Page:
If you follow the markets at all, you know that both stocks and bonds have decreased in value since the beginning of the year. Rick has written a series of articles for Forbes about exactly that. The links are below.
Most investment pundits stress the importance of diversification in your portfolio. Is that still a good idea? Hint: It is.
Recently, Rick Miller appeared as a guest of Chris Arnold on NPR’s Weekend Edition Sunday to discuss that issue. The show presents the example of Deborah McDaniel, a retiree with a diversified portfolio, who has seen a nearly 25% drop in her retirement fund. “Maybe I need to find a job again,” Deborah says. She’s 69 years old and says looking for work is “not something I relish doing.”
Normally, when stocks fall, bonds rise. The Fed will often lower interest rates to help bonds rise. With inflation at its highest rate in 40 years, the Fed raised rates and that caused bonds to dip.
“The reason that bonds drop in value is that interest rates rise,” says Rick.
Chris came up with a simple way to describe the bond market. He referred to bonds as turtles — the slow and steady investments meant to offset the volatility of stocks (the hares). In the fable, the tortoise (or turtle), and his perseverance, wins the race.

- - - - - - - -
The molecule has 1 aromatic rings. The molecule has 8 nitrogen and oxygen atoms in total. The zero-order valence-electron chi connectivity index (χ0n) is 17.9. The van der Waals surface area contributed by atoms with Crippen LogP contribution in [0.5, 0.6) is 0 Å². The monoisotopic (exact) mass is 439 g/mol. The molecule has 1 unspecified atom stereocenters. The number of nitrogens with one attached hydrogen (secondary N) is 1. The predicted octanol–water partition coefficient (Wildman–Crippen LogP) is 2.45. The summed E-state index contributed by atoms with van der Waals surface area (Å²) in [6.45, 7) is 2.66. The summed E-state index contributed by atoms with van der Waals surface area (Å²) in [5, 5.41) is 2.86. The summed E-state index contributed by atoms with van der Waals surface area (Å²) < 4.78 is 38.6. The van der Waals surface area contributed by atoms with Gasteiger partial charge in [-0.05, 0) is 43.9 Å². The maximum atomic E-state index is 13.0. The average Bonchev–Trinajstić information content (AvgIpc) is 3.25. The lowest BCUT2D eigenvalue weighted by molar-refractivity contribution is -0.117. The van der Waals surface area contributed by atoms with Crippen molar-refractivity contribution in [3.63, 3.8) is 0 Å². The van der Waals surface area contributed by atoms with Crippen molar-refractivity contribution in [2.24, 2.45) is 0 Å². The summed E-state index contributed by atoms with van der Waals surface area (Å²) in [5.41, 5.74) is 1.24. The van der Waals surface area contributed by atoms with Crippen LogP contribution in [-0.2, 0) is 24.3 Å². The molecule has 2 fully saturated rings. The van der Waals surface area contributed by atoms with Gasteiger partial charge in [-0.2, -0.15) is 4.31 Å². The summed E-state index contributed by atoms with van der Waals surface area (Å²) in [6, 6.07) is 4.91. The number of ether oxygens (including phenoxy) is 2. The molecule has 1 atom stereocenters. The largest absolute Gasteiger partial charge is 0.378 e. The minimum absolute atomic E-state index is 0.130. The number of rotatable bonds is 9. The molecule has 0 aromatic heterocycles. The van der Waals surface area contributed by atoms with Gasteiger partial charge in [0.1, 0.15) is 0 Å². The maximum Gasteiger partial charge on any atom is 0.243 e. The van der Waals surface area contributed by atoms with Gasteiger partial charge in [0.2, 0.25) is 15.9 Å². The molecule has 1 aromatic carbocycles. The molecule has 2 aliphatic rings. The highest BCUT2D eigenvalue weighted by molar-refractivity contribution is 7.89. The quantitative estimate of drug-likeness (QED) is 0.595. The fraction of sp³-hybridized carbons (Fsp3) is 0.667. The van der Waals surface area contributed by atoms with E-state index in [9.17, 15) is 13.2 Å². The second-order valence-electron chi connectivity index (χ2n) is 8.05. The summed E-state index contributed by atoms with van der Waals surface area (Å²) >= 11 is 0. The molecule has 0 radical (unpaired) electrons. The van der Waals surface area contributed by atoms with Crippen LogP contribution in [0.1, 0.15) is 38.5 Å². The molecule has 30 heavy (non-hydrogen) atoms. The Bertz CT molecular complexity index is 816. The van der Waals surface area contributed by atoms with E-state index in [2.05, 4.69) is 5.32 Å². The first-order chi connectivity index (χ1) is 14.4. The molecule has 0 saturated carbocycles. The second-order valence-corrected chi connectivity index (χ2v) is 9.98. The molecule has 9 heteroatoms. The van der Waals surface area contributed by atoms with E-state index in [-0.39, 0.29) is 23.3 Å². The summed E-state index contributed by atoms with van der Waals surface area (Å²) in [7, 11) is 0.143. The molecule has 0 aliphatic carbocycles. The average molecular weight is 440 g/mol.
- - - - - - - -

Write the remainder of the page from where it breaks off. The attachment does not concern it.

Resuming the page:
Rick picked up on the turtle analogy and (forgive us) “ran with it”.
Your bonds are still OK. Rick says, “Your turtles have numbers on their backs.” The numbers correspond to their interest rates, in this case, 2%. When interest rates rise, new bonds (turtles) are issued at higher rates, and you may have trouble unloading your 2% turtles (bonds).
They’re still paying 2% per year, but now they’re competing with new, 5% turtles. As Rick puts it, “…my turtle is still a nice turtle. It’s a really cute turtle. But if I want to sell it, I’m going to have to give buyers a discount.”
That explains why bonds have lost value. Still, if you hang on to them, your turtles will continue to make the same interest payments.
“Your turtle’s not dying, your turtle’s not even sick,” says Rick. He also says that Deborah’s bonds should still be producing the same return. It gets better. Rick says if rates stay high, your 2% bonds will mature and higher rate bonds will replace them, generating more money for you.
If you do have to sell bonds to pay bills, you’ll take a hit, but if you can avoid selling them now, you’ll make more in the future.
Rick has a message for investors. “Don’t panic and sell all your bonds. Just stick with your financial plan.”
Would you like to learn more about stocks and bonds? Here are some related articles by Rick Miller and Frank Napolitano. You can also view a recording of our recent webinar, “How can stocks and bonds both be down?”